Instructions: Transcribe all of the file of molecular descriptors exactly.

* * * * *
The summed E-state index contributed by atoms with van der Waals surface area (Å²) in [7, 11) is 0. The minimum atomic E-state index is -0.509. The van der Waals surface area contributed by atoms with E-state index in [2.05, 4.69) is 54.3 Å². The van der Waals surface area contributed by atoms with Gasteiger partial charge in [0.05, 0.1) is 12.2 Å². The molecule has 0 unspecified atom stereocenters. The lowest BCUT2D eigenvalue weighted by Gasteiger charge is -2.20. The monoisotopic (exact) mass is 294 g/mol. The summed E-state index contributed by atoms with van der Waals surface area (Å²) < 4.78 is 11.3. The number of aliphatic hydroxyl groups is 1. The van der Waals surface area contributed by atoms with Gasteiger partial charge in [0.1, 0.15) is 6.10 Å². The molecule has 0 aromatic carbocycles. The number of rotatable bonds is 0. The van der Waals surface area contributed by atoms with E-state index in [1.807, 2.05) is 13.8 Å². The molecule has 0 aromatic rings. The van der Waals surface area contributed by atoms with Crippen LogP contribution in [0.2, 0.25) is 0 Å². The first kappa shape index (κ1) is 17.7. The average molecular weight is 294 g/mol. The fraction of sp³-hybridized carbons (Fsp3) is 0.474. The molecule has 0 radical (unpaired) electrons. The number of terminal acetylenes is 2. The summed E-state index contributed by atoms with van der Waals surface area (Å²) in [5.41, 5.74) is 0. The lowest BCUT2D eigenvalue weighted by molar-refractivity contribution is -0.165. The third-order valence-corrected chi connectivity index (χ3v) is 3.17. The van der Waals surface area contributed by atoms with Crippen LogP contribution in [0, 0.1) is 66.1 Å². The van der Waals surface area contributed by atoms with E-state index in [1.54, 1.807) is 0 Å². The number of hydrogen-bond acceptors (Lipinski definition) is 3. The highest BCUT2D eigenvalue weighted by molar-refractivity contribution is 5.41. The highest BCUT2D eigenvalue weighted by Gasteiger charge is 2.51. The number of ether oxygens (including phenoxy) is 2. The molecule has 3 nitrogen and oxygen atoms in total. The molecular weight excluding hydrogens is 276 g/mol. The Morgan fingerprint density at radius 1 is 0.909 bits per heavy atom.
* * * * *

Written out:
The summed E-state index contributed by atoms with van der Waals surface area (Å²) in [7, 11) is 0. The minimum atomic E-state index is -0.509. The van der Waals surface area contributed by atoms with E-state index in [2.05, 4.69) is 54.3 Å². The van der Waals surface area contributed by atoms with Gasteiger partial charge in [0.05, 0.1) is 12.2 Å². The molecule has 0 unspecified atom stereocenters. The lowest BCUT2D eigenvalue weighted by Gasteiger charge is -2.20. The monoisotopic (exact) mass is 294 g/mol. The summed E-state index contributed by atoms with van der Waals surface area (Å²) < 4.78 is 11.3. The number of aliphatic hydroxyl groups is 1. The van der Waals surface area contributed by atoms with Gasteiger partial charge in [0.1, 0.15) is 6.10 Å². The molecule has 0 aromatic carbocycles. The number of rotatable bonds is 0. The van der Waals surface area contributed by atoms with E-state index in [1.807, 2.05) is 13.8 Å². The molecule has 0 aromatic rings. The van der Waals surface area contributed by atoms with Crippen LogP contribution in [0.2, 0.25) is 0 Å². The first kappa shape index (κ1) is 17.7. The average molecular weight is 294 g/mol. The fraction of sp³-hybridized carbons (Fsp3) is 0.474. The molecule has 0 radical (unpaired) electrons. The number of terminal acetylenes is 2. The summed E-state index contributed by atoms with van der Waals surface area (Å²) in [5.41, 5.74) is 0. The lowest BCUT2D eigenvalue weighted by molar-refractivity contribution is -0.165. The third-order valence-corrected chi connectivity index (χ3v) is 3.17. The van der Waals surface area contributed by atoms with Crippen LogP contribution in [0, 0.1) is 66.1 Å². The van der Waals surface area contributed by atoms with E-state index in [1.54, 1.807) is 0 Å². The number of hydrogen-bond acceptors (Lipinski definition) is 3. The highest BCUT2D eigenvalue weighted by molar-refractivity contribution is 5.41. The highest BCUT2D eigenvalue weighted by Gasteiger charge is 2.51. The number of ether oxygens (including phenoxy) is 2. The molecule has 3 nitrogen and oxygen atoms in total. The molecular weight excluding hydrogens is 276 g/mol. The Morgan fingerprint density at radius 1 is 0.909 bits per heavy atom.